Since independence in 1961, Tanzania declared war against three social enemies, which are ignorance, poverty, and diseases. The fight against ignorance was to succeed by giving special attention to the education sector. Thus, throughout the history of Tanzania, education is regarded a key priority for development that impacts the lives of people (Rajani & Omondi, 2003). The importance attached to the education sector manifests itself in various national development frameworks. From early 2000s, the Poverty Reduction Strategy identified education as one of the priority social sector. Later during implementation of the successor National Strategy for Growth and Poverty Reduction (MKUKUTA), emphasized improvement of quality of life and social well-being, which included education, health, and water as one of its three outcome areas. The most recent second Five-Year Development Plan covering the period 2016/17 to 2020/21 also gives special attention to the education sector as a key quality enhancer of the country’s labour force in realizing the National Development Vision 2025, which aimed to take the country to the middle-income status, driven by industrialization by 2025 (URT, 2016).
The Internet has the potential to improve public administration, service delivery, and citizen engagement (Castells, 2009; Chadwick, 2006, 2013). In the early 2000s, the Tanzania government adopted online government information provision and established the technical standards and guidelines for government websites in 2014 (United Republic of Tanzania, 2014). E-information stands for provision of information via […]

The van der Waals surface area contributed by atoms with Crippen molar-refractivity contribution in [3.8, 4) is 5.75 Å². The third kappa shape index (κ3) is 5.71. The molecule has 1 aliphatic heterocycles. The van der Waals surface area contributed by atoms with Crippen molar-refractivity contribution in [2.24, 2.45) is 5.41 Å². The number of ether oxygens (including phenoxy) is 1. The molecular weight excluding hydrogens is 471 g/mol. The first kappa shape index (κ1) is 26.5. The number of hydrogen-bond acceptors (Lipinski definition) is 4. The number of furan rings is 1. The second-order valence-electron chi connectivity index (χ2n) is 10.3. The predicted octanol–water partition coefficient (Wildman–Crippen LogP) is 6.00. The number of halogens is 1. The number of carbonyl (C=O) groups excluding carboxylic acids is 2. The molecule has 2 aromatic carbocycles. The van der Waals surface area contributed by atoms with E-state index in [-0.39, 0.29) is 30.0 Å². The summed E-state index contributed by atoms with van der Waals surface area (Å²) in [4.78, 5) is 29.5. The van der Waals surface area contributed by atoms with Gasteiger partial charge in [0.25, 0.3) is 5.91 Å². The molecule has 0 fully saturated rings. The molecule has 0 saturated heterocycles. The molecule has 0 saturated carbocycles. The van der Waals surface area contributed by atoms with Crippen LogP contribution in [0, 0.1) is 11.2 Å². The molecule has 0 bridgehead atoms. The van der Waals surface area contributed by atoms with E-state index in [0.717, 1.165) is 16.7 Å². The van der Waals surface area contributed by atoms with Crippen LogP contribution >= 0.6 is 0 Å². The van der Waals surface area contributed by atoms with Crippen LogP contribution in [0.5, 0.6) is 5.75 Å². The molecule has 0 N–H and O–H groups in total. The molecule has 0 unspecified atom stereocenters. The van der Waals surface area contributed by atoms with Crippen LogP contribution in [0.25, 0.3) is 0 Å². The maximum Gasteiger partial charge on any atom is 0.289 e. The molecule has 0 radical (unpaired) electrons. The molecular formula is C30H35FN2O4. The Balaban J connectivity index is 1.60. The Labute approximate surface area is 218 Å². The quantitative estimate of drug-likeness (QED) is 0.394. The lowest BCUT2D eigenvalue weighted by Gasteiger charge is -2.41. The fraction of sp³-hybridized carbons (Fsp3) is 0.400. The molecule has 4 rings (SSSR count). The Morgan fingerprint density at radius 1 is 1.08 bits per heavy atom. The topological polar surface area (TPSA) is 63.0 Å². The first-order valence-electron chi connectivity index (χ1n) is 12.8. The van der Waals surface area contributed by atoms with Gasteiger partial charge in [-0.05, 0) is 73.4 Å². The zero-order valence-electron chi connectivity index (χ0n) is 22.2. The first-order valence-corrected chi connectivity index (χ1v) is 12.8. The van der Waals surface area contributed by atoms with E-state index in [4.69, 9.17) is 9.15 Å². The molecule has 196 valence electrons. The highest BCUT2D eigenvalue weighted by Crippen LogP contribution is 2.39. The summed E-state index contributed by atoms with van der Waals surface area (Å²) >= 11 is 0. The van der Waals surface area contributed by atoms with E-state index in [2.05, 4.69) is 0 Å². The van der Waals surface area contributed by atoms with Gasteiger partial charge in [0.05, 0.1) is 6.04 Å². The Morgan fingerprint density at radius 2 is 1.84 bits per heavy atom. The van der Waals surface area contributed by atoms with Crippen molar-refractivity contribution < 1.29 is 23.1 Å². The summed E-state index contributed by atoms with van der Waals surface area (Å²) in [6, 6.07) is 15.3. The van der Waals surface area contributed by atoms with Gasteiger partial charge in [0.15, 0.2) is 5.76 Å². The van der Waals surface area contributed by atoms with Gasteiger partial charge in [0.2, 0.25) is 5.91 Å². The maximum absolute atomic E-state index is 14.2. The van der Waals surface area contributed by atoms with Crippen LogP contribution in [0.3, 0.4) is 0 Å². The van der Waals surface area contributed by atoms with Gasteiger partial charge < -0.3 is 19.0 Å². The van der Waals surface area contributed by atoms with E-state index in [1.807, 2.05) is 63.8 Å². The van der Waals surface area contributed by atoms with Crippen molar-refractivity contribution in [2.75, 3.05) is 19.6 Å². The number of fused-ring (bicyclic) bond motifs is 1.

Good health is indispensable towards promoting the well-being of people as well as the nation’s development (World Bank, 2016). Tanzania like many other developing countries has marked health as a priority matter that needs much attention – making the country committed to goal 3 of the Sustainable Development Goals of 2030 (Lee & Tarimo, 2018). […]
Recognizing the crucial role that domestic revenue mobilisation plays in financing sustainable development, governments in developing countries have increased interest in taxing informal businesses to increase domestic revenue collections (Joshi & Ayee, 2008). However, the sector is often characterized by unregistered businesses and poor tax administrative systems, resulting in a substantially reduced tax basis.The sector […]
Tanzania has achieved sustained rates of economic growth for the past ten years and is moving towards middle income status. Maintaining these gains while ensuring that development is inclusive is a core objective of the second National Five-Year Development Plan which places industrialisation as the key pillar of national development strategy.